Jerry J. White III's feature film debut is called The Horror and yet, there is very little about it that screams horror. Then again, on the surface that could be said about a lot of movies that feature the slow unraveling of a main character. The icy midwest chill serves as the backdrop to a bleak decent into madness, but also a symbolic disconnect between the siblings at the heart of the film.
Co-writer Raymond Creamer stars as Malcolm on his way to his parents Michigan lake house along with his twin sister, Isabelle (Callie Ott), and their significant others. The twins parents have recently passed following a tragic car accident and winter is looming so the goal of the visit is to prepare the house for the weather. Relationship woes befall the twins and they are soon left at the residence alone when a pair of masked home invaders attack them. Malcolm is able to fend one off while killing (maybe?) the other. Isabelle attempts to move on with her life, but Malcolm falls into a downward spiral, spending day and night at the cabin in search of the mask discarded by the other attacker. Isabelle seeks the help of a psychiatrist to help her come to terms with her feelings and understand what her brother is going through before it's too late.
Coming in at a lean 74 minutes, much of the first half of the film up to and a little after the attack is told from Isabelle's recollection to her psychologist. It's never abundantly clear if we are for sure seeing the events as explained by Isabelle or if it's the events as they actually occurred. There are moments where Malcolm is the only person in the scene so it'd be pretty tough for a narrator to accurately capture one's psyche in those specific moments. Once we pass the halfway point though it's safe to assume we are up to date and the scenes we experience are Malcolm in the present and the dissentigrating relationship he has with his sister and of sanity in general.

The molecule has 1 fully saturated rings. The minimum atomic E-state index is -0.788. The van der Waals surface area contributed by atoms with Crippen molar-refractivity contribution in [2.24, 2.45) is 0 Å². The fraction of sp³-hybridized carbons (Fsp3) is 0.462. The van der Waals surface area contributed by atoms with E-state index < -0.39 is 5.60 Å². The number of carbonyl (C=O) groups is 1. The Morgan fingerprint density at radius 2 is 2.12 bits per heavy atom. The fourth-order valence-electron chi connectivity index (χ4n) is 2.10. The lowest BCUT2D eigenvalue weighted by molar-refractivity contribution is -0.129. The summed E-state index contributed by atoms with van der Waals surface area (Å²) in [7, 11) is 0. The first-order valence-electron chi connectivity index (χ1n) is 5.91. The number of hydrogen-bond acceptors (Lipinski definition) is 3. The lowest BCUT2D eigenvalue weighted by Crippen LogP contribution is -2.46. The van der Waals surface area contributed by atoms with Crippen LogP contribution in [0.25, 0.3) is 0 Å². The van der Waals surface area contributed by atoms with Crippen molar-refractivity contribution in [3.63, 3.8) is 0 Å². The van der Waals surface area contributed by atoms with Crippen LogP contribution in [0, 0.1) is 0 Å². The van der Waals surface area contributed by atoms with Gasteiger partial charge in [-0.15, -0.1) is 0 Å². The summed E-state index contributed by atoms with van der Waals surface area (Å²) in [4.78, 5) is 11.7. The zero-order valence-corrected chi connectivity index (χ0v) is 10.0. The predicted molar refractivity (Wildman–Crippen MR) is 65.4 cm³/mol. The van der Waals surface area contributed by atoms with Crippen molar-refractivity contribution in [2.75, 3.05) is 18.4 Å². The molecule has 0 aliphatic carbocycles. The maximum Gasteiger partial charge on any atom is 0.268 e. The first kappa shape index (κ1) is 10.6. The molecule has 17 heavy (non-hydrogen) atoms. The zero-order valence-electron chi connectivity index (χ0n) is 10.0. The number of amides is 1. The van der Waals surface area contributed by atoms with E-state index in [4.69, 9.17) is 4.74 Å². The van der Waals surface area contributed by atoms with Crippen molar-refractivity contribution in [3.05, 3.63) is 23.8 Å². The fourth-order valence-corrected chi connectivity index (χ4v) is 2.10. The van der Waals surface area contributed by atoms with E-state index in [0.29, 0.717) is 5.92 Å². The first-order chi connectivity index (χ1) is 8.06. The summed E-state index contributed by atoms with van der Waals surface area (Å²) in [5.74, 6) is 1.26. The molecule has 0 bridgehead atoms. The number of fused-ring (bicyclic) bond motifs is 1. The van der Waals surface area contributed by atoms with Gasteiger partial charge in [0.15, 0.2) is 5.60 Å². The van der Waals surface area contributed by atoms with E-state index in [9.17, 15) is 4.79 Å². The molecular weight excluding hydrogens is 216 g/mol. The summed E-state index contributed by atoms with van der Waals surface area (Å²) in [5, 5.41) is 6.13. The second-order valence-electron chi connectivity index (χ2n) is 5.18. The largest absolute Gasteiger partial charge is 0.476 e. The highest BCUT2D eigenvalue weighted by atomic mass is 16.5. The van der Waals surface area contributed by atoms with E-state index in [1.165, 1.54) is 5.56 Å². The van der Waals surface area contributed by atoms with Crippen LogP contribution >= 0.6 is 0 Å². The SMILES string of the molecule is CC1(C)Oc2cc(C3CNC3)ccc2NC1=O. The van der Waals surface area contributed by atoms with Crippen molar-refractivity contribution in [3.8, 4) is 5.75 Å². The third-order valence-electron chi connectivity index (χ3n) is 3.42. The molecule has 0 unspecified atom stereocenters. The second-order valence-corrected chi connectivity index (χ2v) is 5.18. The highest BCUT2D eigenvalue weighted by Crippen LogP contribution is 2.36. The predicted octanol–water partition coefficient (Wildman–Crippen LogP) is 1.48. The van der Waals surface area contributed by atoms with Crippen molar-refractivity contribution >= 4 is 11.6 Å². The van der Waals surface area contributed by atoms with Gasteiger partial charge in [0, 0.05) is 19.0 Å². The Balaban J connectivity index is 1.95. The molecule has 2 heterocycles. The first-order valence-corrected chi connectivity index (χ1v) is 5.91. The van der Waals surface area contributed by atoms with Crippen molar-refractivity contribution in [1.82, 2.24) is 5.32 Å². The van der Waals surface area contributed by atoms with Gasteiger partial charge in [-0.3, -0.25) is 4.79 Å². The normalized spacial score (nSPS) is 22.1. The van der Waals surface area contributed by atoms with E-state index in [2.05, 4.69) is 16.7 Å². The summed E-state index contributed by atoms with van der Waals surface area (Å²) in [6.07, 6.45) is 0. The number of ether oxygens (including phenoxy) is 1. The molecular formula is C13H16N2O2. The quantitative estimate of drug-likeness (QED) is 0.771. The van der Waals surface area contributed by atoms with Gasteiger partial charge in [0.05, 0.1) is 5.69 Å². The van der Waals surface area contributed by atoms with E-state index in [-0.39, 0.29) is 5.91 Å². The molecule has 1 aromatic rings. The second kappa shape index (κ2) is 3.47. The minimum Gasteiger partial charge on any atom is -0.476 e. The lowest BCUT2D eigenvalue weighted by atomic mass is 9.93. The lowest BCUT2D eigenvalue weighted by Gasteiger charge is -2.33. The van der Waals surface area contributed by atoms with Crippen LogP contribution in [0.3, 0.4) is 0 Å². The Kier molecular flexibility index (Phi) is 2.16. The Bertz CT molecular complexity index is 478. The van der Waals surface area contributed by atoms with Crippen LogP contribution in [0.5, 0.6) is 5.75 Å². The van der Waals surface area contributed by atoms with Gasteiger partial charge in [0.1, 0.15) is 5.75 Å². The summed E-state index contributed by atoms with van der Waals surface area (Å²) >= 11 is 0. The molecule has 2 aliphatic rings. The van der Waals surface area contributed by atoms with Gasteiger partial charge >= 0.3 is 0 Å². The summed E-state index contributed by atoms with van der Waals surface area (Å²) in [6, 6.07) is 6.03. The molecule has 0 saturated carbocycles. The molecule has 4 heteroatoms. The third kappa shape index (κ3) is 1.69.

The Horror is extremely light in content, playing out many of Malcolm's arc without dialogue as he ventures out onto the frozen Michigan lake poking holes into the ice with an axe and reaching in to the freezing water hoping to fish the mask from the depths. The shots of the actor against the white backdrop are beautiful in their simplicity and visually interesting in seeing a dark spec on screen against the snowy landscape. The film in and of itself finds coherence in how simple it is, a quick character study that uses the bare minimum to tell its story. Even still, it is a story that could have used a little more punch in the end to leave a more effective lasting impression.
Creamer's unhinged performance is the glue holding The Horror together, and even it falls just short of being truly unsettling. The film's opening and ending sequence cut into the film's run-time and seem completely divorced from the film's actual story. It's unfortunate as this is time that could have been spent fine tuning the finale. As film debuts go The Horror shows plenty of promise, although it could have a used the more confident hand of a genre vet to carry it home.